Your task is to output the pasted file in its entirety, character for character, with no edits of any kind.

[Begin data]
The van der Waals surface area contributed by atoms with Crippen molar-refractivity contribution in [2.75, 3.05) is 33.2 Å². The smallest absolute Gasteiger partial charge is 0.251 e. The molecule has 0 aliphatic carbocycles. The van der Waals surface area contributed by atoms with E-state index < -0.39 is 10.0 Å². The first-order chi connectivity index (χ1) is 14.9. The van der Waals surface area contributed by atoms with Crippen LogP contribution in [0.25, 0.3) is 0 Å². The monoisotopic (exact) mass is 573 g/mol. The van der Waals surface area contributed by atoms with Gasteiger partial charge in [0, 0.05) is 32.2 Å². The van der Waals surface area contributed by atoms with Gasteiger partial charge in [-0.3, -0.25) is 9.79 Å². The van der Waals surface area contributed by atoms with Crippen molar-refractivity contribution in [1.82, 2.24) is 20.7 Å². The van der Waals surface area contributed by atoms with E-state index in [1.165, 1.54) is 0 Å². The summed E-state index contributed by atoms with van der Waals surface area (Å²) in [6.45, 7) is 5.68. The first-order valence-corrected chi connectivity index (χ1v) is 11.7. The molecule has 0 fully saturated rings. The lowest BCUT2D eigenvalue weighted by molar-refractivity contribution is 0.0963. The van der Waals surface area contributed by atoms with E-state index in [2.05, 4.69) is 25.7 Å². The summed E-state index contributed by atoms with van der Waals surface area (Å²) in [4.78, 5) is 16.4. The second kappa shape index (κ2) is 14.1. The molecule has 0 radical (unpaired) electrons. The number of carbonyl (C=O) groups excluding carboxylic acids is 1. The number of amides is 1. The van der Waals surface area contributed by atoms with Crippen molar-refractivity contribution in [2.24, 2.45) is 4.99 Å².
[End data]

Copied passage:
The van der Waals surface area contributed by atoms with Crippen molar-refractivity contribution in [2.75, 3.05) is 33.2 Å². The smallest absolute Gasteiger partial charge is 0.251 e. The molecule has 0 aliphatic carbocycles. The van der Waals surface area contributed by atoms with E-state index < -0.39 is 10.0 Å². The first-order chi connectivity index (χ1) is 14.9. The van der Waals surface area contributed by atoms with Crippen LogP contribution in [0.25, 0.3) is 0 Å². The monoisotopic (exact) mass is 573 g/mol. The van der Waals surface area contributed by atoms with Gasteiger partial charge in [0, 0.05) is 32.2 Å². The van der Waals surface area contributed by atoms with Gasteiger partial charge in [-0.3, -0.25) is 9.79 Å². The van der Waals surface area contributed by atoms with Crippen molar-refractivity contribution in [1.82, 2.24) is 20.7 Å². The van der Waals surface area contributed by atoms with E-state index in [1.165, 1.54) is 0 Å². The summed E-state index contributed by atoms with van der Waals surface area (Å²) in [6.45, 7) is 5.68. The first-order valence-corrected chi connectivity index (χ1v) is 11.7. The molecule has 0 fully saturated rings. The lowest BCUT2D eigenvalue weighted by molar-refractivity contribution is 0.0963. The van der Waals surface area contributed by atoms with E-state index in [2.05, 4.69) is 25.7 Å². The summed E-state index contributed by atoms with van der Waals surface area (Å²) in [4.78, 5) is 16.4. The second kappa shape index (κ2) is 14.1. The molecule has 0 radical (unpaired) electrons. The number of carbonyl (C=O) groups excluding carboxylic acids is 1. The number of amides is 1. The van der Waals surface area contributed by atoms with Crippen molar-refractivity contribution in [2.24, 2.45) is 4.99 Å².